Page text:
Independent control of function and chromatic dispersion in diffractive optical devices with metasurfaces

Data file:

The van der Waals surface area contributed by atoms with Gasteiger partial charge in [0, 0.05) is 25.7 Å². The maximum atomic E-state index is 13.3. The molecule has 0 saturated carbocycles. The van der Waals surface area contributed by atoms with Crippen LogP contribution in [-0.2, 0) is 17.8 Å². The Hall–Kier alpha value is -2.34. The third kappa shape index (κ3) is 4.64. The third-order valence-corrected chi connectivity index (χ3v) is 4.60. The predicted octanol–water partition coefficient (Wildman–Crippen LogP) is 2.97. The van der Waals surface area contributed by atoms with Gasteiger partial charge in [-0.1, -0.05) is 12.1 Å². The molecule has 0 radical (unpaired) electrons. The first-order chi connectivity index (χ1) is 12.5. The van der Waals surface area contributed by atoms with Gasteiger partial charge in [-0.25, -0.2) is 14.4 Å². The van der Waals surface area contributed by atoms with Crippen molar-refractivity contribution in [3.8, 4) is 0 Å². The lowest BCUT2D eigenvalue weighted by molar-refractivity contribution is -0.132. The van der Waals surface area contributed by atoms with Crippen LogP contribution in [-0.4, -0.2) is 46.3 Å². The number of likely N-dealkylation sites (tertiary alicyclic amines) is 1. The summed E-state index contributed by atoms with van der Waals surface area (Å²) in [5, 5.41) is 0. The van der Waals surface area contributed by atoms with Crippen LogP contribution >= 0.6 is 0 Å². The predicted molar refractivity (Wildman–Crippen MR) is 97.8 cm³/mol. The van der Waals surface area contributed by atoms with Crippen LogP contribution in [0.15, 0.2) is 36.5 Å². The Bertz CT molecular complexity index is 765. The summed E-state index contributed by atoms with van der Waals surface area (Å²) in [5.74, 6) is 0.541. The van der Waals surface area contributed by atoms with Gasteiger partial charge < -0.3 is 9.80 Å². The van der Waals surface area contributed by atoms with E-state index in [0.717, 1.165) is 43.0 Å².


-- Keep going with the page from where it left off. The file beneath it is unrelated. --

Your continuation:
Diffractive optical devices have many applications in various fields of optics. A fundamental property of all diffractive devices is their negative chromatic dispersion: a diffractive grating always disperses light in the opposite order compared to a refractive prism made of a material with positive (normal) dispersion. Unlike refractive devices, chromatic dispersion in diffractive devices stems from geometrical features, and cannot be controlled via the intrinsic material dispersion. In addition to the always negative sign, the amplitude of diffractive chromatic dispersion is set only by the function of the device. For instance, the angular dispersion of a grating is always given by dθ/dλ=tan(θ)/λ (where θ is the deflection angle and λ is wavelength), or the focal distance dispersion of a diffractive lens is given by df/dλ=-f/λ. Therefore, the chromatic dispersion of diffractive devices has always been set by their function (e.g. by the deflection angle for a grating or the focal distance for a lens), and could not be controlled separately. Here, we present our work on breaking this fundamental relation between the function and chromatic dispersion of diffractive devices using metasurfaces providing independent control over phase and group delays. We use a reflective dielectric metasurface to experimentally demonstrate gratings and lenses that have positive, zero, and extraordinary negative chromatic dispersion. Apart from its fundamental scientific value, this concept expands the applications of diffractive devices as it enables various types of chromatic dispersions. For instance, a special case would be a dispersionless lens operating over a wide bandwidth with the same focal distance.
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